If we think things are slowing a bit then remember it is now summer, and the markets are always susceptible to the summer haze.
The pathway runs from June, slows further in July (with a spike or two of interest if the headlines are strong enough), and ends in complete boredom during August.
Much like the windless doldrums we would often hit during offshore races when I was sailing as a kid, you could count on the wind picking up, even though a storm or two would often be thrown in to get your attention.
And rest assured, on a 50-footer in the middle of nowhere, 40-plus foot waves do tend to catch your interest!
A well-known magazine that comes out over the weekend reports: “US stocks fell sharply amid strife and lackluster economic reports. The Dow sustained two straight days of triple-digit declines, ending the week down 0.88 percent at 16,775.74.”
Now that is a mouthful, though somehow the terms “sharply”, “0.88 percent” and “16,775.74” don’t seem to jive. Attention grabbing indeed, but without any really big waves to back it up. Try this headline instead: “The markets acted normally, with rallies and setbacks within normal confines as a percentage of the average…ending down less than a percent on the week….another normal part of the primary uptrend we have seen for the last 300 years.”
That version just won’t sell as many ad spaces.
This Week’s Message?
Let’s see; weekly retail sales are doing fine, unemployment claims are doing fine, technology is building higher profit margins in most businesses and leading to the perception of lower job demand.
The charts below from our friend Scott Grannis show that industrial production is doing just fine as well…
In the end, the summer is ripe for reasons to expect a little smouldering setback or two. We hope it unfolds as the strength under the surface continues to be misunderstood. Yes, the recovery has been “slow”, but slow is good. It produces more solid platforms for steadier and longer-lasting growth, with fewer high-speed surprises.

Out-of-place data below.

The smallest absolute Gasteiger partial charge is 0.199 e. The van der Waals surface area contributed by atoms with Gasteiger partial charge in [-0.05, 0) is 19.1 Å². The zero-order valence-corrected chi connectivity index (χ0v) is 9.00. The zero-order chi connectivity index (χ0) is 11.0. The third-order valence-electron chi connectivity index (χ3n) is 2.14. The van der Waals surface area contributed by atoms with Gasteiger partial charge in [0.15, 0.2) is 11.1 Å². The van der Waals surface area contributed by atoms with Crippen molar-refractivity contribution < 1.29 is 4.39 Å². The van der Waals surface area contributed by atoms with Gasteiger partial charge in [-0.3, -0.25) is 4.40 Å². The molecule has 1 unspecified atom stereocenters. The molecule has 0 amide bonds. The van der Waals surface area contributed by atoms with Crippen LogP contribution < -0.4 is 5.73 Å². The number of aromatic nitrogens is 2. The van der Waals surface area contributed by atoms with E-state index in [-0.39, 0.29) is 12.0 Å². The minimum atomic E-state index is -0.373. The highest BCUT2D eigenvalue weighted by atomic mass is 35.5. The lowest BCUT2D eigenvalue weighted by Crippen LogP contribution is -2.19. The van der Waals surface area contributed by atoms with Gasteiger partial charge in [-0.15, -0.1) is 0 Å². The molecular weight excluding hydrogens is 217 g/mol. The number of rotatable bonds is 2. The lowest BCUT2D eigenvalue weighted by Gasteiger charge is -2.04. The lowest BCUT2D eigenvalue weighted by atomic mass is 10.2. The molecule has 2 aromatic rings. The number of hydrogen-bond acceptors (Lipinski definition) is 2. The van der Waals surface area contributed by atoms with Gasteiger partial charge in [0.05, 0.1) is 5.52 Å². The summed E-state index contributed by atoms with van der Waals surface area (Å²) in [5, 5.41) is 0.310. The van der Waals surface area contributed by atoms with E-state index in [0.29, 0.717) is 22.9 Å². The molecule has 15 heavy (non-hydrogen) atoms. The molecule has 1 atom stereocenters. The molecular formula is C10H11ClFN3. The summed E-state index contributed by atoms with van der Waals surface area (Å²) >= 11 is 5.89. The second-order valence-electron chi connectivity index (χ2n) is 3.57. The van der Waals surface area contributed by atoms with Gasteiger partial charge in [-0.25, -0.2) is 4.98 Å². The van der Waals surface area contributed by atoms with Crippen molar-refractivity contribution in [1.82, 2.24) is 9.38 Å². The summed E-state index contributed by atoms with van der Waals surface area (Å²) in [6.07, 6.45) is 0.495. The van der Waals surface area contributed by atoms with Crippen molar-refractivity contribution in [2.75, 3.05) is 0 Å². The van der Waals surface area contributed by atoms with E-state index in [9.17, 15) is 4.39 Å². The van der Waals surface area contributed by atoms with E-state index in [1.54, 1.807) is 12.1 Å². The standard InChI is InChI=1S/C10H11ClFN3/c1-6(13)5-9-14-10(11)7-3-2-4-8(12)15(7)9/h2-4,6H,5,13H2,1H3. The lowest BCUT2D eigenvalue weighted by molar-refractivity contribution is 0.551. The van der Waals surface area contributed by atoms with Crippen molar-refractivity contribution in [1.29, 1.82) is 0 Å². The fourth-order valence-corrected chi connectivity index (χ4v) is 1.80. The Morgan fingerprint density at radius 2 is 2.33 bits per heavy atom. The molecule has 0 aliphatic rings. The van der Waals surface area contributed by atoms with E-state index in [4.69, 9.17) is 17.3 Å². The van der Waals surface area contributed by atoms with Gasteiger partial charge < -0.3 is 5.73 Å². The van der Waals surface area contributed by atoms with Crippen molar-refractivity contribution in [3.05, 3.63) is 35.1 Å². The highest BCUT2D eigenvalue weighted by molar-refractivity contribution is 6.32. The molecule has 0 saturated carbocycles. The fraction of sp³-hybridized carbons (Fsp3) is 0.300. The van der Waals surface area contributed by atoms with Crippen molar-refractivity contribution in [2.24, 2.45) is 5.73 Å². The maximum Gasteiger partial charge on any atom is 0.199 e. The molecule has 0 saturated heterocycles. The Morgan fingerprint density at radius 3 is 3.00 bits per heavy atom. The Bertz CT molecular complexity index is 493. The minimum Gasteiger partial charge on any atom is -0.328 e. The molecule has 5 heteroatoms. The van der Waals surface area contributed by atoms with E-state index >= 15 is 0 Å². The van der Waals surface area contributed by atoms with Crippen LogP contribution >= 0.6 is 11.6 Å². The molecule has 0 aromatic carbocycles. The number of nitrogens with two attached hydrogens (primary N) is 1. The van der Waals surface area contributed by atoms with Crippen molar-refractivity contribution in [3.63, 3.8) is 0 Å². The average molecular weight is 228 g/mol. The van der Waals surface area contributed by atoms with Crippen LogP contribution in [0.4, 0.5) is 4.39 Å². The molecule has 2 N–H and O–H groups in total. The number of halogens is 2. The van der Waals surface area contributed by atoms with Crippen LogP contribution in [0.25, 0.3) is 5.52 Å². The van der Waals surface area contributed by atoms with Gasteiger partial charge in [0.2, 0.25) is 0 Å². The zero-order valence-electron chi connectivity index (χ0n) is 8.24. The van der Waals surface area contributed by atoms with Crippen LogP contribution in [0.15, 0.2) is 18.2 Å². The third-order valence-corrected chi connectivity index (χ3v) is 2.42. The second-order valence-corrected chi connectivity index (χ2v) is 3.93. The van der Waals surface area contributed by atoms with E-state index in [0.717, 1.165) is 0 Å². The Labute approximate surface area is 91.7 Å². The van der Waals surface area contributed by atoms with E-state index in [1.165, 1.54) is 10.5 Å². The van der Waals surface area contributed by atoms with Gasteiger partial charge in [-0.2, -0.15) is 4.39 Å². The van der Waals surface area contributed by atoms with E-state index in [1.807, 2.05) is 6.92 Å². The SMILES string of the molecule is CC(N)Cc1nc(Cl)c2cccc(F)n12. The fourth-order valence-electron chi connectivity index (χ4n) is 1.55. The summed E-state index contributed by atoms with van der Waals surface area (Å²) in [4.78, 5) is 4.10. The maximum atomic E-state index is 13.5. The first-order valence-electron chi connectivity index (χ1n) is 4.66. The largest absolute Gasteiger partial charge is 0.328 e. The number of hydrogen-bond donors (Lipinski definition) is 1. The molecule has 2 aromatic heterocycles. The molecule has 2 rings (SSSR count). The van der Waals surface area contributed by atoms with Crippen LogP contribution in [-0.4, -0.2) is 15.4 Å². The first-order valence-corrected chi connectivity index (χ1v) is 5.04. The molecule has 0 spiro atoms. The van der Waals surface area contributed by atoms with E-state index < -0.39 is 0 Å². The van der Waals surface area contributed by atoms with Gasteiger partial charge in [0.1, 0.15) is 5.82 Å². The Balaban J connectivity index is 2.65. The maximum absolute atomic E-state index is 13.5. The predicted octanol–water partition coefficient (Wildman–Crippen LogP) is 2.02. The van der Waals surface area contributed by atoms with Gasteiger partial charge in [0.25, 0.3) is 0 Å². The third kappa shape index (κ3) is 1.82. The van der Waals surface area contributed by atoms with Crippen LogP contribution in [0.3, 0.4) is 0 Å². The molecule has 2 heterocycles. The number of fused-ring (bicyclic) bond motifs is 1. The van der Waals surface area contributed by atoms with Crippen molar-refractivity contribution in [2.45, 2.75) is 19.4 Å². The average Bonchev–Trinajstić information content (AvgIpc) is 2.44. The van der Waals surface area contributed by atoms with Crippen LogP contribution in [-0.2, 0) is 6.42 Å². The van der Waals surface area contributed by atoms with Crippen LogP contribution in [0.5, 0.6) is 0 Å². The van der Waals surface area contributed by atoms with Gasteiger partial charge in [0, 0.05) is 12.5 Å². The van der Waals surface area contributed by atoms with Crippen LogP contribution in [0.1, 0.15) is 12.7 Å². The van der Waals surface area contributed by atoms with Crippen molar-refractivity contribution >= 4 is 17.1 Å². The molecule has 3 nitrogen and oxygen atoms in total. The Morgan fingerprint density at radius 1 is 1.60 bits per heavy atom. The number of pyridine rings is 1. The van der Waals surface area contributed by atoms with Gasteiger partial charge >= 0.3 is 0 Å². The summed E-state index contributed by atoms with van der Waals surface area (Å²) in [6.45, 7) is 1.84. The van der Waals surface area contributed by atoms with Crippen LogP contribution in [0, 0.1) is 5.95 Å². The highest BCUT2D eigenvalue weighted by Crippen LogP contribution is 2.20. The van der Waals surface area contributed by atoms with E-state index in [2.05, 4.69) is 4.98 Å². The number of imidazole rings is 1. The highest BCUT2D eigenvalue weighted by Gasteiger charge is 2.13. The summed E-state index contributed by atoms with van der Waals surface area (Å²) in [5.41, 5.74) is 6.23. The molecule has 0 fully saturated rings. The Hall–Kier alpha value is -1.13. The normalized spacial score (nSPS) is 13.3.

The perceived “lousy recovery pace” has also led to a very lengthy reduction of exposure to equities.
There are simply not as many mountains of cash in equities anymore to drive a typical rush to the exits that so many folks tend to fear. And that confounds the market bears.
And now we want a summer swoon.
We stand by our long-term thesis: The crossroads at which we are standing is far more like 1982-1983 than 2007-2008 as many bears would like us to believe.
Industrial Production Updates
“The U.S. economy continues to benefit from solid and continuing growth in industrial production.
“This adds still more weight to the already-impressive body of evidence that shows the economy continues to improve and that a recession or even a slowdown is not in the cards. How much more of this do we need to see before the Fed realizes that it needs to start shrinking its balance sheet and raising short-term interest rates?”
“U.S. industrial production in May increased more than expected, and there were upward revisions to prior months.
“Production is up at a 4.6% annualized rate in the six months ending May, and it hasn’t been much stronger in the current recovery. The level of industrial production is now well into new, all-time high territory.
“The Eurozone is still struggling but making progress nonetheless. Given the very low level of inflation in the Eurozone it’s understandable that the ECB feels the need to increase its monetary policy accommodation, but it’s arguable whether still-lower interest rates are going to boost economic growth significantly.
“Both the Eurozone and the U.S. economy would benefit more from growth-friendly fiscal policies than from zero interest rates.”
Manufacturing production rose at a 3.9% annualized pace over the past six months, and is up 3.5% in the past year.
You could complain that manufacturing production has yet to reach a new high, but it is undeniably the case that there has been a significant and ongoing recovery.
From the market’s perspective it’s all about changes on the margin, not the level of production.
With the economy continuing to grow but short-term interest rates still priced at recession level or worse, it seems inevitable that the prices of risk assets will continue to rise since their yields are significantly higher than the yield on cash.
The story of this recovery has been the same for the past five years: although the recovery has been disappointingly slow it has nevertheless recovered, and it has consistently performed better than the market’s rather pessimistic expectations.
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